We need to be sensitive to different journey needs. While for men in their thirties, one in three trips are commute trips, for women in the same age group, the figure is one in six; and as people get into their sixties and beyond commuting declines rapidly in importance. Creating high-quality routes is great, but we should ask: are we creating routes that cater for those commuting to central areas, but leaving behind those shopping in a local market or taking their kids to school? Of course, we should have both, and it’s good to see that London’s mini-Holland schemes are aiming at the latter.
So building for all types of trip is important. As is building direct. For women and older people, the propensity to cycle trips declines much more sharply as distance grows than for men and younger people: so building direct routes, which will often involve high-quality separated infrastructure on main roads, is particularly important for under-represented groups. If we build wiggly indirect routes, we unnecessarily lengthen journeys and build in inequality where it’s not needed. Even though women’s propensity to cycle declines faster with distance, women generally make shorter trips so this doesn’t have to mean less cycling (it doesn’t in the Netherlands).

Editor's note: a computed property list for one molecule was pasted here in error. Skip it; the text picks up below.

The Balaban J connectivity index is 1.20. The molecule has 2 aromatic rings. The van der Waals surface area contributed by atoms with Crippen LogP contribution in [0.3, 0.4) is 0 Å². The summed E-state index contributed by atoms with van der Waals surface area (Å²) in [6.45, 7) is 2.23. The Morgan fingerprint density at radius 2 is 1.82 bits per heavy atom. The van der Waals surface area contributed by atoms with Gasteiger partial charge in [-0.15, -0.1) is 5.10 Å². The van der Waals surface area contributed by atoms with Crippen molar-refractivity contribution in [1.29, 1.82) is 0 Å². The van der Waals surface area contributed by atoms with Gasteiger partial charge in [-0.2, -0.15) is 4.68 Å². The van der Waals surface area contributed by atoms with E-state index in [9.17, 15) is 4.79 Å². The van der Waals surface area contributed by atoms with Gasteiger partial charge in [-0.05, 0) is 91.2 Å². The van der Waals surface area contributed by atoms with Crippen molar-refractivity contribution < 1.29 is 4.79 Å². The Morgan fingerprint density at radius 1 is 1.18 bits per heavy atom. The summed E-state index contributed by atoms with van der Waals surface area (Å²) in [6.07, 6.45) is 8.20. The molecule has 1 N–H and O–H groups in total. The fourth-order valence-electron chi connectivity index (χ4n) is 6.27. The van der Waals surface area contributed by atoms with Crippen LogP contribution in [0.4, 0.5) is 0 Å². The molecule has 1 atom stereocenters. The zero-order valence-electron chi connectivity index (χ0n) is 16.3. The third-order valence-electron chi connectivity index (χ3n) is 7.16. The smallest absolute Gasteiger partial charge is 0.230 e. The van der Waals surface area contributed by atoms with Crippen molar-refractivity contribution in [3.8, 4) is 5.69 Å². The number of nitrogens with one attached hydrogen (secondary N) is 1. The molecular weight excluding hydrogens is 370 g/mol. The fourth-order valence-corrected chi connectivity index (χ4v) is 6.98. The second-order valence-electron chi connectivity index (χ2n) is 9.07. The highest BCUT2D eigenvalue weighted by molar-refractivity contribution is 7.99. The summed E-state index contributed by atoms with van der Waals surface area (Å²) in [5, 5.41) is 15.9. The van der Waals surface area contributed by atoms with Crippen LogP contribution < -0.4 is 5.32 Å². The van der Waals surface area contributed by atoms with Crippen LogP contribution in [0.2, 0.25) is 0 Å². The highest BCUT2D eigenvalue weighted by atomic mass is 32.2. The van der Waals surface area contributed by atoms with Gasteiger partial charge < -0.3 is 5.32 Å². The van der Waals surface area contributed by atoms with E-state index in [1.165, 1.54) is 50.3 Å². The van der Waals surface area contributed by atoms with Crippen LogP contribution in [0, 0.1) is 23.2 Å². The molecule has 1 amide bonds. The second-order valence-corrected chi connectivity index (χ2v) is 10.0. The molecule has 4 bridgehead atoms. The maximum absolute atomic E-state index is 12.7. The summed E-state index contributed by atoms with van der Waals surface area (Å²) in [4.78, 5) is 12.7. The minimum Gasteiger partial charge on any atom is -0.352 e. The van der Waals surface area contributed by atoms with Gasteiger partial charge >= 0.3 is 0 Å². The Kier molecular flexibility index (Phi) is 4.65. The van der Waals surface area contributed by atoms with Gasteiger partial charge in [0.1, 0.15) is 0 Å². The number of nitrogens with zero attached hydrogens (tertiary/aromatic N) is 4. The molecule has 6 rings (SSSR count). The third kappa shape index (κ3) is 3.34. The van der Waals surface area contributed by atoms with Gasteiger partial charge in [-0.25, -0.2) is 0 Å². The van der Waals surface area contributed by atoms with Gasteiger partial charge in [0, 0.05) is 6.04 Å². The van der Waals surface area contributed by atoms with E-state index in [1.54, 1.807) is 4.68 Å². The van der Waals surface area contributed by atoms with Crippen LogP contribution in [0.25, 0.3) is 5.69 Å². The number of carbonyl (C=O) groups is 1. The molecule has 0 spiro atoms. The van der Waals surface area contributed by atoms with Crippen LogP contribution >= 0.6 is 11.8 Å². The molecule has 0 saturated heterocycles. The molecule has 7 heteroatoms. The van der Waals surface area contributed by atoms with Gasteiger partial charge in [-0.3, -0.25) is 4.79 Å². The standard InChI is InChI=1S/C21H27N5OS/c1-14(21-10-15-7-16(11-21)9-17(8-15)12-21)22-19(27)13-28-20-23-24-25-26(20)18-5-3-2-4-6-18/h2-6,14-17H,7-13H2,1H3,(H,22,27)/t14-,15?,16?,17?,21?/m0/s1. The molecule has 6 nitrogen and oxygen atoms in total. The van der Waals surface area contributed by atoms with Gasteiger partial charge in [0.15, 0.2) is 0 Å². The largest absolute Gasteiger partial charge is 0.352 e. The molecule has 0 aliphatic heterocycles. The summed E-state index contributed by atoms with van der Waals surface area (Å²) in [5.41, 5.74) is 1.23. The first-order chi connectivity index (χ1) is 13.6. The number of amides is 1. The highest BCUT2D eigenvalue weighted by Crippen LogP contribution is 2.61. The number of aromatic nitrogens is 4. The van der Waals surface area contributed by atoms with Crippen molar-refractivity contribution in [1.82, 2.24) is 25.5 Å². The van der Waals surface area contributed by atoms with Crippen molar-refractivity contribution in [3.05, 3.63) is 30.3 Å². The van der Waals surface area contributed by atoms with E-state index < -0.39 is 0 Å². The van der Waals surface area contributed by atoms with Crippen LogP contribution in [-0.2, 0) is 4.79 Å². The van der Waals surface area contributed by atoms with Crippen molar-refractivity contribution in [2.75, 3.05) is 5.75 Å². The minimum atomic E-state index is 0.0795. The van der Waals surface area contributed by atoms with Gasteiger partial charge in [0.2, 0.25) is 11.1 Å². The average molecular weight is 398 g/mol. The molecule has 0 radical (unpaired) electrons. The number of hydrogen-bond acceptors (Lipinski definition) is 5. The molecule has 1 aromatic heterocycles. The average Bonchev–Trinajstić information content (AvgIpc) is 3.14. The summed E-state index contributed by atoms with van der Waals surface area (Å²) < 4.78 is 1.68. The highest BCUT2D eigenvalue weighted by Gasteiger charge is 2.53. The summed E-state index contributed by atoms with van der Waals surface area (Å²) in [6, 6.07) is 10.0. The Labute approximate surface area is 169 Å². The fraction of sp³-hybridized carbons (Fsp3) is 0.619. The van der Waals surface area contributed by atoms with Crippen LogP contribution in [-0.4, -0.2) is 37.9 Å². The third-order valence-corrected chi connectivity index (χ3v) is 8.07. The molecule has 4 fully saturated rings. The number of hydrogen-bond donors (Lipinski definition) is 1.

My take-away point is: pretty much everyone says they want direct and convenient cycling routes that keep people away from motor traffic. Let’s build that, and build it where it will serve the needs of a range of communities, ages, genders, and trip purposes. This way, we address the cultural barriers (such as the idea that cycling is only for the fit and the sporty) that block equity, at the same time as dealing with the infrastructural barriers that do the same. Some of this stuff is complex, but dealing with it is at least in principle not that difficult. We just (!) need to mainstream both equity considerations and high-quality cycle provision into planning.